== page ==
# A question about the probability of being a prime?

If we chose a random number $$a \leq N$$, then, the probability for $$a$$ to be a prime is $$\frac{1}{\log N}$$.

Now, if there are some primes that do not divide $$a$$, then what is the probability for $$a$$ to be a prime?

EX: if $$a \leq 100000$$, and both of {2,3,5,7} don't divide $$a$$, then what is the probability for $$a$$ to be a prime?

• Probably it will be $\frac{1}{\text{log}(N-\nu({p_i}))}$. Where $\nu({p_i})$ is the number of natural numbers $≤N$ divisible by {$p_i$}, (the primes which doesn't divide $a$). – Alapan Das May 23 at 7:03
• Let P be the number of primes less than or equal to N such that P is not 2,3,5,7. Let M be the number of numbers less than or equal to N such that it is not divisible by 2,3,5,7. Are you looking for an estimate for P/N or for an estimate of P/M? – Kapil May 23 at 7:14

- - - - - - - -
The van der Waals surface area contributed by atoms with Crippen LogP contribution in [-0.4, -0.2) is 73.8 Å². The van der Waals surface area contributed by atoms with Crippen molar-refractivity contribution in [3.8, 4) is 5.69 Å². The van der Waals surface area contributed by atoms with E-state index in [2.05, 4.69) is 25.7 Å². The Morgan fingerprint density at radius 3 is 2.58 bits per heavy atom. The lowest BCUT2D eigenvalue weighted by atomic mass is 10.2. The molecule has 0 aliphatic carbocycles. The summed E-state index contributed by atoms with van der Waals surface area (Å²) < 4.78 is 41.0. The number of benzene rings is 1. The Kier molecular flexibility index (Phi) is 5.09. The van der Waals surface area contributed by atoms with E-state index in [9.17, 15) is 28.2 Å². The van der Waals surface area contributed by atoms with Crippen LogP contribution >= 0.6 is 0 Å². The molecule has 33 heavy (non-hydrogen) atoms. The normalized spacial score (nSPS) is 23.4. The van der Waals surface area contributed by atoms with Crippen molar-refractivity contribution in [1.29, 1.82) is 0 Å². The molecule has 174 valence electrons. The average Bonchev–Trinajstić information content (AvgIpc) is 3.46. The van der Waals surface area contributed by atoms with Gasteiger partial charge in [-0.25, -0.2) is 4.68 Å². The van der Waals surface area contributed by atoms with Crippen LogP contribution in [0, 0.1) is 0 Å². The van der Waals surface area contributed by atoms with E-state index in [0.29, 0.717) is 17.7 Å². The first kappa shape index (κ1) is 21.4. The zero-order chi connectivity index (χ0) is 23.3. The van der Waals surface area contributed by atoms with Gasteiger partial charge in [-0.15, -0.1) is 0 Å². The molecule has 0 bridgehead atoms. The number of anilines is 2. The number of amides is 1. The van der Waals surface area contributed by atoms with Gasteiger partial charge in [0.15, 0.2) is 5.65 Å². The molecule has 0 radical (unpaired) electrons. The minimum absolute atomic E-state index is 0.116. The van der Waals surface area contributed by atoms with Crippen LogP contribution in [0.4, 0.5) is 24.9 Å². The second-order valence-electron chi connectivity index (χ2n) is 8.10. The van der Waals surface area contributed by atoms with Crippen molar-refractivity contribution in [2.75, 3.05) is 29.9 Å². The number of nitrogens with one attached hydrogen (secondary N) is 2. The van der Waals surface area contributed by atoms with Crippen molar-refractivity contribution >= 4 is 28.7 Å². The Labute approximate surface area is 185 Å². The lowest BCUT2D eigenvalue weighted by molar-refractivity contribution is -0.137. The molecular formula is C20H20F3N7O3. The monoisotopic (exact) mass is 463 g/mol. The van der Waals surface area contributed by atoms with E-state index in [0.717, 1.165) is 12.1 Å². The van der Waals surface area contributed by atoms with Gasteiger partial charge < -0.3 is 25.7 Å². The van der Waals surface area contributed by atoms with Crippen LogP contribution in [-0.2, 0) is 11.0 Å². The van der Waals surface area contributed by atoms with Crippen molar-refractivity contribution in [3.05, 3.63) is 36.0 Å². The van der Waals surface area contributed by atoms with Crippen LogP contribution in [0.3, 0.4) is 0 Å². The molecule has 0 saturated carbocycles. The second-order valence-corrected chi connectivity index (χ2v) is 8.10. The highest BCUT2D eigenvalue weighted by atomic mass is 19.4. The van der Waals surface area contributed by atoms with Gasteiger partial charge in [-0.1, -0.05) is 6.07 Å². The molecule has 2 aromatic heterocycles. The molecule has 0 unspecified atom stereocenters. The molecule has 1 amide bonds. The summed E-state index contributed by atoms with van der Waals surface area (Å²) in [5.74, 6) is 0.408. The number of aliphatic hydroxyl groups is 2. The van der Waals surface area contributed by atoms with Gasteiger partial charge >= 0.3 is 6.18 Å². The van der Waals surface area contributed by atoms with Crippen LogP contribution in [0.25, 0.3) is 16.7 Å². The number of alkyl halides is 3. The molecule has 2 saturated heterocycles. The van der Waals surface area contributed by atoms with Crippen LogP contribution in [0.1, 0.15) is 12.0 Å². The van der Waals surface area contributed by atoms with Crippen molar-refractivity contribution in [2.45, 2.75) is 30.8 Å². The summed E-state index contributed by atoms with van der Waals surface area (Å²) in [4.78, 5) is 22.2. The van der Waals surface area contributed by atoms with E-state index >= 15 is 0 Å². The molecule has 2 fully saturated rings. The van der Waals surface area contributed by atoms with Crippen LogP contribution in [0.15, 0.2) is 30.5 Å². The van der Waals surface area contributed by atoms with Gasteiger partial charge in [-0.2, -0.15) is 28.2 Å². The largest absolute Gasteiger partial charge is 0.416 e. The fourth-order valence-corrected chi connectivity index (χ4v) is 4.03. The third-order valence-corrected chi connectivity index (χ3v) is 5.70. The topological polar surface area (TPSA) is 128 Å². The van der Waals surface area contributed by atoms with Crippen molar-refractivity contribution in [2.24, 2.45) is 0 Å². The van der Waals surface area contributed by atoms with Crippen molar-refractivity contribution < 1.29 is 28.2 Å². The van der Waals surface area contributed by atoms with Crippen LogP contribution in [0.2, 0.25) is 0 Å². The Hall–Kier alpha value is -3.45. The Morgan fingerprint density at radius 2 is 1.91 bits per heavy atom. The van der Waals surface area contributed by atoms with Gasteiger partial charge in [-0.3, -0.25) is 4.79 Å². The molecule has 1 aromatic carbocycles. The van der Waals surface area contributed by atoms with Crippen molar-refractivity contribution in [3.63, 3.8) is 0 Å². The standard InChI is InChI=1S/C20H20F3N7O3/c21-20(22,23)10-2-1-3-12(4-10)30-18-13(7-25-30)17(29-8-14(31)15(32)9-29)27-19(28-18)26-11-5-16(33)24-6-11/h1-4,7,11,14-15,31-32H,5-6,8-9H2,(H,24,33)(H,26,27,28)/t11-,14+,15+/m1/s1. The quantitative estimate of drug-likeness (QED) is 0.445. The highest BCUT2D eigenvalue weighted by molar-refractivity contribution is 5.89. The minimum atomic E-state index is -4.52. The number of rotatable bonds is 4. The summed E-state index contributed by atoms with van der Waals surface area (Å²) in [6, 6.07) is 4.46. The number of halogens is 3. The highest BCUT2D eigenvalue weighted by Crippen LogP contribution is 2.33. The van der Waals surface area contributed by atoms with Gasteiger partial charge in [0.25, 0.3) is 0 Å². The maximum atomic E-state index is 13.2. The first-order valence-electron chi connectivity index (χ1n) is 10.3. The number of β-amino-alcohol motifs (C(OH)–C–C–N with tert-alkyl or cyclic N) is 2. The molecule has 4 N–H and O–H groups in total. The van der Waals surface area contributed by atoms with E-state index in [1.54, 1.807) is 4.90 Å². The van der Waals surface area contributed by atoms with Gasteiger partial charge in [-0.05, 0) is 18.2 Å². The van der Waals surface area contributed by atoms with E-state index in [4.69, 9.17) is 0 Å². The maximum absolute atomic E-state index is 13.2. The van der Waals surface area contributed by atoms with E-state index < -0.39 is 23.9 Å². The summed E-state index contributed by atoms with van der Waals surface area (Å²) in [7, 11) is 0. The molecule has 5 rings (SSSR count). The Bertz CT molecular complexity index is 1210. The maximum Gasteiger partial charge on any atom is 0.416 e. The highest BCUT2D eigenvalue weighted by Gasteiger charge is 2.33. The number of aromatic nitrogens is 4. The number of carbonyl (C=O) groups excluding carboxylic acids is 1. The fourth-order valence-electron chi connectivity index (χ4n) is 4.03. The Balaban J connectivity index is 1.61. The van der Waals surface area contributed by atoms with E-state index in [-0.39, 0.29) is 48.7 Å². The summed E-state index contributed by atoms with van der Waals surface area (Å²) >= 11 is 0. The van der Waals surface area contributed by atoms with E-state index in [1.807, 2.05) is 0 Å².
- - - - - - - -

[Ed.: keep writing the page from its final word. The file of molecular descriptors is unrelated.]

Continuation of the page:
• Both seem rather trivial - $P$ is just $\ln(N)-\#$primes removed, and $M$ is just $N\prod_p(1-\frac{1}{p})$ – obscurans May 23 at 7:42

First off, the result that the density of the primes is $$\frac{1}{\ln N}$$ is asymptotic, as in it holds as a limit (so asking specifically $$a\leq10^5$$ means you get an approximation to the true answer).
Next, simply notice that for sufficiently large $$N$$, we have that $$\frac{1}{2}$$ of numbers are not divisible by $$2$$, $$\frac{2}{3}$$ are not divisible by $$3$$, etc. These are all independent for sufficiently large $$N$$.
So, the count of numbers below $$N$$ that are not divisible by $$P=\{2,3,5,7\}$$ is just $$N\prod_{p\in P}\left(1-\frac{1}{p}\right)\text{.}$$
The numerator, the number of primes that are not in $$P$$, is even easier: there are $$\Omega(N/\ln(N))$$ total primes, minus all $$\left|P\right|=4$$ forbidden ones.
The answer is $$\frac{\frac{N}{\ln(N)}-\left|P\right|}{N\prod_{p\in P}\left(1-\frac{1}{p}\right)}$$